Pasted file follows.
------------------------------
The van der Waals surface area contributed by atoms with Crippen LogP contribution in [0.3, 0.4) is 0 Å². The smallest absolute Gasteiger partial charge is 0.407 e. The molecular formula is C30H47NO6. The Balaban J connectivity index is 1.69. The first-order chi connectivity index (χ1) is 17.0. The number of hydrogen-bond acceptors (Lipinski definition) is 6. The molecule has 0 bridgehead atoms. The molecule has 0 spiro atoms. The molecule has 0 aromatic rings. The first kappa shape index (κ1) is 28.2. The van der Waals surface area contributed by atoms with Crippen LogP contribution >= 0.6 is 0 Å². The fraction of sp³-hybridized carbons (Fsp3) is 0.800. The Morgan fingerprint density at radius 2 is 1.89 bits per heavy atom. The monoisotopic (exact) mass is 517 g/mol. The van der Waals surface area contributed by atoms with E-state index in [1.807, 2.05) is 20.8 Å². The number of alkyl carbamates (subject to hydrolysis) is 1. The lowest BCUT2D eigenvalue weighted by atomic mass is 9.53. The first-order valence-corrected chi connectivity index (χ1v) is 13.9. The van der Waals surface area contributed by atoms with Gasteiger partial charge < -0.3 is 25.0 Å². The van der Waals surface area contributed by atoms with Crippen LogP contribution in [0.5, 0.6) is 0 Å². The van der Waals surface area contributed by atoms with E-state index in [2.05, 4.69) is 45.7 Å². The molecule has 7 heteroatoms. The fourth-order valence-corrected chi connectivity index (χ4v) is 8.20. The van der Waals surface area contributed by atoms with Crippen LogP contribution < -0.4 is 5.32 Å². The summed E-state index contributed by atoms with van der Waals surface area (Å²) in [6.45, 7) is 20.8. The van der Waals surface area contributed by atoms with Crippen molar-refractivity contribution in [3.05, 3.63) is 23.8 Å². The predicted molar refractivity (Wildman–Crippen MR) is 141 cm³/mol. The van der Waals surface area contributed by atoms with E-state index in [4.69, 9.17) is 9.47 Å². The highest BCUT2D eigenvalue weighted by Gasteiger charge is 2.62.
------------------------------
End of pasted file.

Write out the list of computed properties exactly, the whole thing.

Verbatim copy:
The van der Waals surface area contributed by atoms with Crippen LogP contribution in [0.3, 0.4) is 0 Å². The smallest absolute Gasteiger partial charge is 0.407 e. The molecular formula is C30H47NO6. The Balaban J connectivity index is 1.69. The first-order chi connectivity index (χ1) is 17.0. The number of hydrogen-bond acceptors (Lipinski definition) is 6. The molecule has 0 bridgehead atoms. The molecule has 0 spiro atoms. The molecule has 0 aromatic rings. The first kappa shape index (κ1) is 28.2. The van der Waals surface area contributed by atoms with Crippen LogP contribution >= 0.6 is 0 Å². The fraction of sp³-hybridized carbons (Fsp3) is 0.800. The Morgan fingerprint density at radius 2 is 1.89 bits per heavy atom. The monoisotopic (exact) mass is 517 g/mol. The van der Waals surface area contributed by atoms with E-state index in [1.807, 2.05) is 20.8 Å². The number of alkyl carbamates (subject to hydrolysis) is 1. The lowest BCUT2D eigenvalue weighted by atomic mass is 9.53. The first-order valence-corrected chi connectivity index (χ1v) is 13.9. The van der Waals surface area contributed by atoms with Gasteiger partial charge < -0.3 is 25.0 Å². The van der Waals surface area contributed by atoms with Crippen LogP contribution in [0.5, 0.6) is 0 Å². The van der Waals surface area contributed by atoms with E-state index in [2.05, 4.69) is 45.7 Å². The molecule has 7 heteroatoms. The fourth-order valence-corrected chi connectivity index (χ4v) is 8.20. The van der Waals surface area contributed by atoms with Crippen LogP contribution < -0.4 is 5.32 Å². The summed E-state index contributed by atoms with van der Waals surface area (Å²) in [6.45, 7) is 20.8. The van der Waals surface area contributed by atoms with Crippen molar-refractivity contribution in [3.05, 3.63) is 23.8 Å². The predicted molar refractivity (Wildman–Crippen MR) is 141 cm³/mol. The van der Waals surface area contributed by atoms with E-state index in [4.69, 9.17) is 9.47 Å². The highest BCUT2D eigenvalue weighted by Gasteiger charge is 2.62.